You can make good stereos sound great and great stereos sound cheap. It is all in the speaker placement.
Over the last 15 years speakers have been put on a diet that would make Dr. Atkins proud. The once proud behemoths of the living room have shrunk to the size of tennis balls. While the new sizes are often esthetically more pleasing, they lose the automatic advantage of proper speaker height. Speakers perform best when they are properly aligned to your listening position and adjusted for the room. John Atkins of Stereophile Magazine just released a very nice primer on speaker placement. Atkins mentions a special CD to help you adjust the sound but he also gives general placement strategies that will work for everybody.
One aspect he does not emphasize enough is speaker height. If you pull the grill off your speakers you will usually see two or more drivers or individual speakers mounted to the box. The smallest one is the tweeter, a speaker designed to do high frequencies. The brain uses high frequencies for cues on location. If the speakers are properly placed and you have a good recording, the musicians will audibly float between the speakers. The proper height for tweeters is the same height as your ear when you are sitting down to listen. If you put them too low, high or aimed away from you, clarity drops. This is why speakers mounted in the ceiling that fire straight down, sound muddy across the room.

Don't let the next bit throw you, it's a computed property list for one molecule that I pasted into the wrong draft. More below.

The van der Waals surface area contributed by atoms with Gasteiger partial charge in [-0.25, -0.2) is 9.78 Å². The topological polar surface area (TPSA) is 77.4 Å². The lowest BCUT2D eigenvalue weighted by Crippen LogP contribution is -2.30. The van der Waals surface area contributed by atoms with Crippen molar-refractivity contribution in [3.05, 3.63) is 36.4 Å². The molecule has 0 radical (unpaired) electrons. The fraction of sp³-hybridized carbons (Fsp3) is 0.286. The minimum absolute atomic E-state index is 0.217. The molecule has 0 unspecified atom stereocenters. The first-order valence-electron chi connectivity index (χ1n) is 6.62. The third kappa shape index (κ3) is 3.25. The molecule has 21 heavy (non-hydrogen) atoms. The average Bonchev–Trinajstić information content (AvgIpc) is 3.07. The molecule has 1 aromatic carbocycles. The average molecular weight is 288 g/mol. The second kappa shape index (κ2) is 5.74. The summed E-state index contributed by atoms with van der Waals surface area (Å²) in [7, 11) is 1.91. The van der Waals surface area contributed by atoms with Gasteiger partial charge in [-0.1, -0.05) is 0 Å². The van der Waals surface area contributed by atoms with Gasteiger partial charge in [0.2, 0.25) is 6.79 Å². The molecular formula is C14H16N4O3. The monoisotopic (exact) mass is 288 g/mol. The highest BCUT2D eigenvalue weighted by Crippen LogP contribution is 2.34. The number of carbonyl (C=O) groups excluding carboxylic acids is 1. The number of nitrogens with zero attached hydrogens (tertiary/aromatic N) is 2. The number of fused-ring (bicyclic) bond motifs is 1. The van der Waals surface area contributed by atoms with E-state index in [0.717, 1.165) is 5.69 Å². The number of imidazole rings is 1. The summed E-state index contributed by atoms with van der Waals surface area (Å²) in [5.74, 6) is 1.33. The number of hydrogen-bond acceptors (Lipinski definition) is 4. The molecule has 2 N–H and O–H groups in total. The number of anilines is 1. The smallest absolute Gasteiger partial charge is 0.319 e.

Atkins also goes on about triangular placement and room acoustics. It is a quick introduction to a topic that has generated thesis papers, but if you just follow the basics about height, placement and alignment, your audio may take on a new life.